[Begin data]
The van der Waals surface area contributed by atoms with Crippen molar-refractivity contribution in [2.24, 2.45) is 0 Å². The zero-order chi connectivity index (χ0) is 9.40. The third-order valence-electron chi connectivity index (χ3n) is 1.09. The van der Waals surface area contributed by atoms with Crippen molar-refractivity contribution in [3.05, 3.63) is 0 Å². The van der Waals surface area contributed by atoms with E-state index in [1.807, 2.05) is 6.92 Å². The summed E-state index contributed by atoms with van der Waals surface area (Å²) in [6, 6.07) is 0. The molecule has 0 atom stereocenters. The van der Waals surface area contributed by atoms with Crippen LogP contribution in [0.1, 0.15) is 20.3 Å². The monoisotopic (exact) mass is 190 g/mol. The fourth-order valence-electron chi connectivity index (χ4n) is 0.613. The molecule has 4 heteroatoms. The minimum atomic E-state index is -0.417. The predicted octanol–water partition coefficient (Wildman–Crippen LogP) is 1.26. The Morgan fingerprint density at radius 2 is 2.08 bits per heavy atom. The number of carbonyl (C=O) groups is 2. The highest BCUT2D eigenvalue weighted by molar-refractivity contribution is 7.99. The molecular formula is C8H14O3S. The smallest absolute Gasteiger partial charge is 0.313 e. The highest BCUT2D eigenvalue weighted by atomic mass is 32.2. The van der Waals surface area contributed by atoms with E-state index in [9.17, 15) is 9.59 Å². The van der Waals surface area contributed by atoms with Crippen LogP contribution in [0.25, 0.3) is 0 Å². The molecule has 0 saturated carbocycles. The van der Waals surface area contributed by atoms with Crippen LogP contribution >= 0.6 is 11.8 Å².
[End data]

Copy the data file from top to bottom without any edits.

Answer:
The van der Waals surface area contributed by atoms with Crippen molar-refractivity contribution in [2.24, 2.45) is 0 Å². The zero-order chi connectivity index (χ0) is 9.40. The third-order valence-electron chi connectivity index (χ3n) is 1.09. The van der Waals surface area contributed by atoms with Crippen molar-refractivity contribution in [3.05, 3.63) is 0 Å². The van der Waals surface area contributed by atoms with E-state index in [1.807, 2.05) is 6.92 Å². The summed E-state index contributed by atoms with van der Waals surface area (Å²) in [6, 6.07) is 0. The molecule has 0 atom stereocenters. The van der Waals surface area contributed by atoms with Crippen LogP contribution in [0.1, 0.15) is 20.3 Å². The monoisotopic (exact) mass is 190 g/mol. The fourth-order valence-electron chi connectivity index (χ4n) is 0.613. The molecule has 4 heteroatoms. The minimum atomic E-state index is -0.417. The predicted octanol–water partition coefficient (Wildman–Crippen LogP) is 1.26. The Morgan fingerprint density at radius 2 is 2.08 bits per heavy atom. The number of carbonyl (C=O) groups is 2. The highest BCUT2D eigenvalue weighted by molar-refractivity contribution is 7.99. The molecular formula is C8H14O3S. The smallest absolute Gasteiger partial charge is 0.313 e. The highest BCUT2D eigenvalue weighted by atomic mass is 32.2. The van der Waals surface area contributed by atoms with E-state index in [9.17, 15) is 9.59 Å². The van der Waals surface area contributed by atoms with Crippen LogP contribution in [0.25, 0.3) is 0 Å². The molecule has 0 saturated carbocycles. The van der Waals surface area contributed by atoms with Crippen LogP contribution >= 0.6 is 11.8 Å².